Possible Car Refinancing Outcomes

Not all car loan refinance deals are the same, but customers who chose to refinance often seek one of the following outcomes (this list is not exhaustive).

Lower Your Monthly Payments

Most of the time, people seek car loan refinancing to lower their monthly payments. This priority is understandable because monthly car loan payments can have an immediate impact on a household’s monthly finances. However, your monthly payment should not be your only consideration when refinancing as the sections below describe.

You have two ways to lower your car loan monthly payments. You can get a lower interest rate, you can extend your loan term, or you can do both. Usually, the best way to lower your car loan payments dramatically is to extend the number of months over which you pay for your car. However, when you extend your loan term, you may end up paying more for your car in total than you would without extending it. Still, if your lender allows you to extend your loan term and gives you a lower interest rate, you may both lower your monthly payments and pay less in total for your car. The example below will illustrate how this outcome can occur.

Decrease Your Interest Rate/Reduce Your Interest Charges

While it is interrelated with the goal of lowering monthly payments, some refinance customers prioritize lowering the interest rates on their loans. If during the course of your car loan, you improve your credit worthiness in the eyes of lenders (they sometimes evaluate you according to the Four C’s of Credit), then you usually can get a new loan on your car with a lower interest rate, and when you lower your interest rate you may reduce the total interest charges you pay on your car loan – assuming your car loan term is not extended or not extended by too many months.

Want to see how much refinancing may save you? Try our auto loan refinancing calculator.

Change The Length Of Your Loan

Sometimes refinance customers seek refinancing with an aim to change their loan term lengths. However, this goal usually has more to do with lowering monthly payments than just changing how many months over which a customer pays for his/her car.

Remove Or Add Someone As A Co-Signer To Your Loan

For various personal reasons, sometimes car loan borrowers want to refinance to remove someone from or add someone to their car loans. Refinancing is an easy way to take someone off of your car loan because the refinance process gives you a new loan with a new contract.

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How to File a Car Insurance Claim



 Getting into a car crash can be stressful and cause panic, even if you are protected with car insurance. Many folks have coverage, but don’t know what to do after an accident and don’t know how to file a car insurance claim. Keep calm and read on.

The car insurance claim process may seem daunting, but it is easier than it appears. Here is some information on what to do after a collision and how to file a claim with little hassle.

Things You Should Know Before the Worst Happens

No one plans to get into an accident, but it’s important to know what your policy covers in case you have file a car accident injury claim or any other insurance claim. Read through your policy so you always know where you stand. Know how much liability coverage you have and if you have collision and comprehensive coverage. If you notice any coverage you want that isn’t included in your plan, contact your insurance company to get it added to your policy. Reading over your policy can also inform you on how to best file an auto insurance claim with your insurer if you cannot proceed with traditional methods.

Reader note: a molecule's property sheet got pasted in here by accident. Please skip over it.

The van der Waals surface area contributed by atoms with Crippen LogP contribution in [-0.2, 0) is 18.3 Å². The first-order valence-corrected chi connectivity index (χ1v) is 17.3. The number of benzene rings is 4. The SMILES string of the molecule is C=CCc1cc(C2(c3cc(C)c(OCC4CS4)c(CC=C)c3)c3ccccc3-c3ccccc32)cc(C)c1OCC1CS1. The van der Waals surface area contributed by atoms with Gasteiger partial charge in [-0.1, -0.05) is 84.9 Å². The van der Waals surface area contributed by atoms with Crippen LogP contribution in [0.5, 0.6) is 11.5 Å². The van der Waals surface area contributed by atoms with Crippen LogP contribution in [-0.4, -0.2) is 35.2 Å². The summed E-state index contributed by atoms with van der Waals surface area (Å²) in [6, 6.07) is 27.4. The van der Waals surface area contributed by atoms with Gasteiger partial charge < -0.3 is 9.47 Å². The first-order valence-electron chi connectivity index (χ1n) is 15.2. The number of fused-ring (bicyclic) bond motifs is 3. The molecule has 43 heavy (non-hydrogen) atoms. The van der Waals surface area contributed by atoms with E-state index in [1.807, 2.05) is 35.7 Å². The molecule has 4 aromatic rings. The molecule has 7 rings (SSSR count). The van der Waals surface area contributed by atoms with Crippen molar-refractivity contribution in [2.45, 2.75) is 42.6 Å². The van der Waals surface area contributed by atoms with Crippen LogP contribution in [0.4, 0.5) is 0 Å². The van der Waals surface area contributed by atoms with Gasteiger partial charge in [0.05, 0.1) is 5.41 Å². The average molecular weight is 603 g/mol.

After the Accident

There is a whole guide on what to do after getting into an auto accident and there are some steps that take priority before filing accident claims. In short, pull over and park away from traffic if possible, check yourself and others involved in the accident for injuries, call the police to report the accident, and exchange insurance information with the people involved with the collision. Also, take pictures of the accident scene if you are able, write down license plate numbers of all vehicles involved in the collision, and write down the names and contact information of any witnesses.

Contact Your Insurance Company

Regardless of whoever caused the accident, you should call your insurance company as soon as possible to report the accident and file a claim. There should be a national or local phone number on your insurance card that you can call. When you speak with your insurance representative, ask if there are any particular forms you need to fill out or other information they need in order to swiftly process auto accident claims. Knowing what information you’ll need to obtain, usually items such as repair bills and the police report, will save you from making follow-up phone calls later on.

Take Your Car to a Repair Shop

While most state laws prohibit insurance companies from favoring specific auto body repair shops, many will provide you a list of local shops that are backed by repair and labor guarantees. Ultimately, you will be the one to choose which repair shop will fix your car. Make sure you know what your settlement amounts are before signing off on an estimate for repairs. You don’t want to end up paying beyond your policy’s limit if you can help it. Keep and make copies of all paperwork.

Cooperate With Your Insurer

Depending on the severity of the accident, you may be required to give your insurer additional information. They may call the repair shop to discuss the estimate for repairs or send an insurance adjuster to inspect the car. You may need to send copies of any legal papers or settlement offers you receive in relation to the accident. This can help your insurer defend you if you are sued as a result of the accident. It may seem like a hassle, but it is all in the interest of providing you the protection you purchased.